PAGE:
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Wednesday, 17 December 2014

An Owl-Free Post!! - November/December, 2014

Well, almost owl-free - there will be an owl in the header image whilst this post is current!

Owling Incidentals

There have been a few 'incidentals' whilst out owling and here are some images of these occasions.

On 21st November I was out in the Queen Elizabeth Jubilee Wood, trying to find the Short-eared Owl that had been seen here over a few days. Somehow I managed to go there on the days it didn't appear, and then it was gone. I didn't manage any usable images of the Stonechats that were there, but a Meadow Pipit obligingly, but briefly, sat on a fence wire quite close to me, a Reed Bunting sat on a distant sapling, and a large flock of Linnet (well over 200) flew over and a few of them landed where I could take some record shots.

Meadow Pipit (Anthus pratensis) - QE Jubilee Wood
Reed Bunting (female) (Emberiza schoeniclus) - QE Jubilee Wood

Linnet (Carduelis cannabina) - QE Jubilee Wood
The following day (22nd November) I went out to buy garden bird food. Near the village of Edingale a Buzzard was out on exactly the same pole as last time I'd passed this way, when it decided to evacuate its bowels before departing. It did exactly the same this time! Approach this bird with caution!

Common Buzzard (Buteo buteo) - near Edingale
Two days later I went to Calke Park (this was the day I found my Little Owl Site No.49 there). Nothing desperately exciting was seen, but it was good to find Marsh Tit here again. They're none too common these days.

Blue Tit (Parus caeruleus) - Calke Park

Marsh Tit (Parus palustris) - Calke Park
My next offering is from 4th December, when I had an afternoon out with Titus. Half way between two of my Little Owl sites, Red Kites were spotted. The only half-decent shot I managed was a distant one of one in a tree.

Red Kite (Milvus milvus) - near Queniborough
 One week later, I fared little better. Although the light was brighter, I didn't manage to get a bead on the bird without clutter in the background. One day I'll get a proper image of one of these!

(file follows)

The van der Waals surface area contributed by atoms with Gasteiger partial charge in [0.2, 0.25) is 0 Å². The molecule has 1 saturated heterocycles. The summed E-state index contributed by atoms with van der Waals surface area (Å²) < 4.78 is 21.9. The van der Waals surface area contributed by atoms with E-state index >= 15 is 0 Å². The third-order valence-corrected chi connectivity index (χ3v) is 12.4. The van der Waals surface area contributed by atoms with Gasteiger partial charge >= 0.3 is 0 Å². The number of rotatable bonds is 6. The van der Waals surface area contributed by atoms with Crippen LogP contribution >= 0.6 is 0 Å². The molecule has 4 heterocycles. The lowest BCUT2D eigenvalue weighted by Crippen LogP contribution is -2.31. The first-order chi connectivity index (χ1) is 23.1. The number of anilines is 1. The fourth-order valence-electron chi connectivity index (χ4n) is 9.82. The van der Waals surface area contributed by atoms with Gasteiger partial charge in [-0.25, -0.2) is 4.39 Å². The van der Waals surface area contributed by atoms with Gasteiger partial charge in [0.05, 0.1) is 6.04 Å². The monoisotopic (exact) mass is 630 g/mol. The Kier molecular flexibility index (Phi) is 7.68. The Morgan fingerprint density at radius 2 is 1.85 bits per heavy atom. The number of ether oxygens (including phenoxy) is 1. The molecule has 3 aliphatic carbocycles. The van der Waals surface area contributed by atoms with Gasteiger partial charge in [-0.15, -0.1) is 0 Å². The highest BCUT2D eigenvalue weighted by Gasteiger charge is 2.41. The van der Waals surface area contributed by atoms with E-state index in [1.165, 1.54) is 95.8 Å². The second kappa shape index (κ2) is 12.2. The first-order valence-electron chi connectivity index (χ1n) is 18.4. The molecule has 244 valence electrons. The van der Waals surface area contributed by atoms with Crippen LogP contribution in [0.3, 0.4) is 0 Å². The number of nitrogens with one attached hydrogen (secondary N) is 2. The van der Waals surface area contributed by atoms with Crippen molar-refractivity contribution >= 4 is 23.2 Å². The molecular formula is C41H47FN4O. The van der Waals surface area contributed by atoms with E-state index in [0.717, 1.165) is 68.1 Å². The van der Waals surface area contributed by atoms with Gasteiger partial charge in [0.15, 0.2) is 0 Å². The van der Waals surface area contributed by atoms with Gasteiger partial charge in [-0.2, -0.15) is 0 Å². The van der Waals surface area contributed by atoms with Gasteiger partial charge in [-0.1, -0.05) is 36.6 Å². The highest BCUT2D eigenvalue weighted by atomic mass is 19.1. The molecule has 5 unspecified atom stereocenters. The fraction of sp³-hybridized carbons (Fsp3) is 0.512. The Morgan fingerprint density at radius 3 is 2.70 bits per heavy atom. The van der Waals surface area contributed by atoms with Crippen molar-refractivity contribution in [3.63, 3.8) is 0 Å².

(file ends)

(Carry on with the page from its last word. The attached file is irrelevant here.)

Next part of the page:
Red Kite (Milvus milvus) - near Queniborough
On our way home, later that same afternoon, I spotted a Buzzard on a barn roof. By the time I'd stopped and raised my camera, it had flown to the ground around 120 metres from our position. It then started behaving strangely, bouncing up and down on the ground by wing flapping. Having looked at my images, I think I know what was happening. At the foot of the barn were several mole hills and the Buzzard seems to have landed on one of these. I believe that the Buzzard had seen, from the barn roof, the soil moving where a mole was busy underground, and was trying to reach it. 

Common Buzzard (Buteo buteo) - near Queniborough
 Eventually it gave up, and flew to a nearby hedge.

Common Buzzard (Buteo buteo) - near Queniborough
It was still over 100 metres away at this point, but it then decided to move down the hedge towards us, and stopped only about 60 metres away.

Common Buzzard (Buteo buteo) - near Queniborough
We hoped that it would continue towards us but, sadly, it only stopped there very briefly before flying off to the far hedge around 150 metres away, and then continuing to get further away along the hedge line.

A couple of days later I was out delivering Christmas presents and cards, and doing a little owl prospecting too (nothing found), but I couldn't resist snapping a shot of this squirrel having a snack.

Grey Squirrel (Sciurus carolinensis) - near Shenton
The Garden

Last year our garden bird list (birds that put a foot down in our garden - fly-overs don't count) reached a record 37 species (previous record = 32). Last week we equalled this, and then topped last year's record by one! Sadly, no images of the species concerned (Carrion Crow, and then Fieldfare) were obtained. In fact, I've indulged in very little garden photography lately as the weather has been so foul, and when the light has been good enough I've tended to go out. Here, however, are a few recent images from the garden.

Bullfinch, for a while, became a frequent visitor, but now we are not seeing them very often.

Bullfinch (male) (Pyrrhula pyrrhula) - our garden
Goldfinches are visiting in record numbers this winter - on one occasion we had more than 40 in the garden at once!

Goldfinch (Carduelis carduelis) - our garden
The Grey Wagtail had been visiting our garden several times a day for the past month or so, but we've not seen it for a couple of days so, although these are poor images taken on 5th December, they may be the last I take of this species in our garden.

Grey Wagtail (Motacilla cinerea) - our Garden
Song Thrush, whilst not a rare bird (although it does seem to be seriously in decline), is only usually seen in our garden once or twice a year, so I was pleased to get a record shot when it visited a week ago.

Song Thrush (Turdus philomelos) - our garden
That's all for now folks. My next post will probably be published on 22nd December and, hopefully, will be a celebration!

Thank you for dropping by.